I know you were just making a point, but why is this not a valid comparison? If New Orleans were indeed lower, I think that would say something quite significant. It would shatter our preconceptions of the two places, which is exactly what this post about Pakistan is trying to do.

Wouldn't any geographical area be fair game to compare? I mean there are easily available rankings of such things as GDP per capita, population, etc. with nearly every country regardless of anything.

1. Pakistan, India, China and US Gini are 30, 37, 47, 41 resp. India is a diverse country and offers multiple ways of discriminating against people based on their religion, caste, language, region and ideology. There has to be some economic fallout from that. Pakistani society also discriminates based on religion, sect, region, etc but sadly enough they deal with it rather efficiently. India with a functioning electoral system does not follow that path.

2. Charitable donations for Pakistan, India, China and US are at 5%, 0.6%, 0.1% and 2.2% of GDP. Currently, in the Islamic Republic of Iran, religious charitable trusts, or Bonyads make up a substantial part of the country's economy, controlling an estimated 20% of Iran's GDP. In China, my understanding is that the govt does not encourage charitable donations, since it wants to be seen as the sole benefactor. In Pakistan, Jamaat-U-Dawa, the charitable wing of Lashkar-E-Toiba (LeT), is one of the largest charitable organization (and currently also the front end for LeT, which is banned and was involved in the most recent terrorist attacks in Mumbai) So, it has probably something to do with religion and legitimacy.

3. It's not just agriculture that skips taxes; Pakistan Prime Minister also does not pay any taxes.


4. "The Pakistani state is nonetheless a lot more stable than most people think. In part this is because of the conservative structure of kinship and landholder power in the country."
... I think this is Euro-speak for feudalism. But, here's some very recent news about political stability in Pakistan ...


5. "The main threats to the future of Pakistan have to do with ecology and water, not politics."

I've heard similar arguments about the Arab-Israel conflict; though I will admit that in case of Pakistan it might be somewhat relevant. Pakistan often complains about the water rights and control of flow in its rivers that originate in India. The Kashmir issue, though under the garb of Islamic fraternity, is also related to it.

The women are beautiful too.

Did Tyler read the entire book after 11:30 last night?

4. That sounds like a lot of state governments in the Midwest.

1. It is not clear if TC, when talking about economic growth, has accounted for the massive aid Pakistan has been from Saudi and US and also China. In contrast, till 1990, India's main ally was Soviet Union, not nearly as capable as the US. Everyone thought of Pakistan as a weak, harmless, small state, and showered favors on it while India was in the stranglehold of Nehruvian bureaucracy. Once Soviet Union collapsed, things gradually started looking up for India.

2. As TD pointed out above with the JuD/LeT a lot of the charity/alms giving actually reflects the terrorist culture in Pakistan. Terrorists do massive charity work as they are really motivated guys, while the Pakistani government is even more corrupt than the Indian government.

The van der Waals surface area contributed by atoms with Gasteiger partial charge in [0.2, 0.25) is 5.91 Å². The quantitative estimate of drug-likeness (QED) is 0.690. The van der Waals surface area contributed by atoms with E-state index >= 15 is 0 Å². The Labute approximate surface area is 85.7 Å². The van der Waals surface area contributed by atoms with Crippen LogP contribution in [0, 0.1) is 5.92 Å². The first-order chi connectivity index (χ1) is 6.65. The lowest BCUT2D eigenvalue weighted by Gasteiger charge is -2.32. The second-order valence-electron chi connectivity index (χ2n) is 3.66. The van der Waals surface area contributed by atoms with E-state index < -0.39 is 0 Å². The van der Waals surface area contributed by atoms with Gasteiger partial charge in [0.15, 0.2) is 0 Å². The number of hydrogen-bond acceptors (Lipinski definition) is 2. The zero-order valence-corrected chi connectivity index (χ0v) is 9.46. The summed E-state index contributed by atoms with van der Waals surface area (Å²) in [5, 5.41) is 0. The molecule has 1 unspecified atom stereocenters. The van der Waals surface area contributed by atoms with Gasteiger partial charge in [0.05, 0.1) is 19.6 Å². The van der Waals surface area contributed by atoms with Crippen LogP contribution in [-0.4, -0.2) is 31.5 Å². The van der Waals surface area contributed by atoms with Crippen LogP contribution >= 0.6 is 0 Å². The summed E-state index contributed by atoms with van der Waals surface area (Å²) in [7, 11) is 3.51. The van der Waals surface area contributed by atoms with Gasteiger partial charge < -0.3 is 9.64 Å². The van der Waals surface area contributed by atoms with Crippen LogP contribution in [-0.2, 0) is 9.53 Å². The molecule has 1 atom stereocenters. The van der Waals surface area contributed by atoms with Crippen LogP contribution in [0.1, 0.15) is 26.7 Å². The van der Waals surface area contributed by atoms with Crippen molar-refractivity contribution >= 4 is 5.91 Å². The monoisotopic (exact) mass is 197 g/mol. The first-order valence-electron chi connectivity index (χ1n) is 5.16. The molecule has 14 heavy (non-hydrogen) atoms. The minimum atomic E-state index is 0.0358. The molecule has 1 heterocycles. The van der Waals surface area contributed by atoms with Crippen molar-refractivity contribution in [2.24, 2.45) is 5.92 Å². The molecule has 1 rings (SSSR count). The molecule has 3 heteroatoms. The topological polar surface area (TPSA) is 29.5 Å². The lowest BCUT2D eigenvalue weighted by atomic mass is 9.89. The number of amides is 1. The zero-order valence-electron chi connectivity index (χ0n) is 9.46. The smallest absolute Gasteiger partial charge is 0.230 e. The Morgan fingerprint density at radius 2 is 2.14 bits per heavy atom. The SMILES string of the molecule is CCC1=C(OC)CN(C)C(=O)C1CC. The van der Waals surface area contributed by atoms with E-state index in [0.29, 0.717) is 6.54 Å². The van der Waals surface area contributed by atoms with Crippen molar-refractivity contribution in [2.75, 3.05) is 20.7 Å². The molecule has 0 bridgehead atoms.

3. Comparing entire India (too diverse) to Pakistan is stupid, not expected of a serious economist. One could possibly compare (Indian) Punjab to Pakistan : I don't hav the current data but at least as of 2004 Punjab's gini was 0.29, lower than the current value for Pakistan.

Worse, TC hasn't accounted for the change in gini caused by liberalization.

4. What exact parameters did the guy use to compare the intensity of political problems with ecological ones? Or does it just look too contrarian to be false?

5. Readers, please look at TC's language : "conservative structure of kinship and landholder power" - if he ever wrote a similar thing for India he would have written medieval feudal mindset or something like that. "Look at the plus side of Islam countries, downside of India" is a recurring motif in TC's work.

Another subtle clue to TC's pro-Pak bias are his semantic blunders: India has states, Pakistan has provinces. Bihar is a state, not a province. Ever hear a commentator refer to the Mississippi province or the Minnesota province?

If India has states, why would it be wrong to refer to a hypothetical in which Pakistan is a "state" of India? Tyler never used the word "province". Unless he edited his post before I read it.

Canada has both states and provinces. I don't know what the difference is.

okay then name one Canadian state

Hmm, you're right. Canada has provinces and territories.

Razib Khan analyzed India but it's component parts here.

thank you for looking up the Punjab data, exactly as I suspected. You would think that economists would look for relevant points of comparison, but sometimes you would be wrong.

The book is about Pakistan not India and an excellent book. There are comparisons to other countries including India - but not exclusively. The book is not a comparison to India - why is everyone getting so worked up about it. From the comments it seems to challenge and provoke some of the prevailing notions (obsessions) about Pakistan, hence jingoism I suppose.

Charitable donations run almost five percent of gdp, one of the highest percentages in the world and this reflects the emphasis on alms-giving in Islam.